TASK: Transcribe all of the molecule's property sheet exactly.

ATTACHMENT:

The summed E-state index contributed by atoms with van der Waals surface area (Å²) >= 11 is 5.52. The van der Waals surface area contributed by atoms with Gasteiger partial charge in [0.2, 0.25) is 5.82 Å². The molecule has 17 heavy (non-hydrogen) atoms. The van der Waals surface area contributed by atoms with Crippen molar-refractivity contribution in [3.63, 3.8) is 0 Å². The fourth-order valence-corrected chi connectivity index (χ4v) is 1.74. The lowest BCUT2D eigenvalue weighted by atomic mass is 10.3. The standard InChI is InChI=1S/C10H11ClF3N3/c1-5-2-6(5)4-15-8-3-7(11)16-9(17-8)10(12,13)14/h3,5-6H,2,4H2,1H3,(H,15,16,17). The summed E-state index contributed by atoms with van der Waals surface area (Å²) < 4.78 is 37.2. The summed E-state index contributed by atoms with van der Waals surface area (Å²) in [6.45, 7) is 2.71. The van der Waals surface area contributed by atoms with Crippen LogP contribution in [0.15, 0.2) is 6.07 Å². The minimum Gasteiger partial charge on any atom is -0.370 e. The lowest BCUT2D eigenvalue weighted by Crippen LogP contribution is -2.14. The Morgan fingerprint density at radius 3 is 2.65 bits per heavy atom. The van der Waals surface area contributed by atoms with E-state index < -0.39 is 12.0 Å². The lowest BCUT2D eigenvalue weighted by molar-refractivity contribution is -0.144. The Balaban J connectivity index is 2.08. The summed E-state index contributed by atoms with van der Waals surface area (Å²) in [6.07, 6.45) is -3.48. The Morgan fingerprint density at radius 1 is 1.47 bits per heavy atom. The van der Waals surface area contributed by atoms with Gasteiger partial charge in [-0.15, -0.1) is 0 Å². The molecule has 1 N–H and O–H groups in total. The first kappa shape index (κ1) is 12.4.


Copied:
The summed E-state index contributed by atoms with van der Waals surface area (Å²) >= 11 is 5.52. The van der Waals surface area contributed by atoms with Gasteiger partial charge in [0.2, 0.25) is 5.82 Å². The molecule has 17 heavy (non-hydrogen) atoms. The van der Waals surface area contributed by atoms with Crippen molar-refractivity contribution in [3.63, 3.8) is 0 Å². The fourth-order valence-corrected chi connectivity index (χ4v) is 1.74. The lowest BCUT2D eigenvalue weighted by atomic mass is 10.3. The standard InChI is InChI=1S/C10H11ClF3N3/c1-5-2-6(5)4-15-8-3-7(11)16-9(17-8)10(12,13)14/h3,5-6H,2,4H2,1H3,(H,15,16,17). The summed E-state index contributed by atoms with van der Waals surface area (Å²) < 4.78 is 37.2. The summed E-state index contributed by atoms with van der Waals surface area (Å²) in [6.45, 7) is 2.71. The van der Waals surface area contributed by atoms with Crippen LogP contribution in [0.15, 0.2) is 6.07 Å². The minimum Gasteiger partial charge on any atom is -0.370 e. The lowest BCUT2D eigenvalue weighted by Crippen LogP contribution is -2.14. The Morgan fingerprint density at radius 3 is 2.65 bits per heavy atom. The van der Waals surface area contributed by atoms with E-state index < -0.39 is 12.0 Å². The lowest BCUT2D eigenvalue weighted by molar-refractivity contribution is -0.144. The Balaban J connectivity index is 2.08. The summed E-state index contributed by atoms with van der Waals surface area (Å²) in [6.07, 6.45) is -3.48. The Morgan fingerprint density at radius 1 is 1.47 bits per heavy atom. The van der Waals surface area contributed by atoms with Gasteiger partial charge in [-0.15, -0.1) is 0 Å². The molecule has 1 N–H and O–H groups in total. The first kappa shape index (κ1) is 12.4.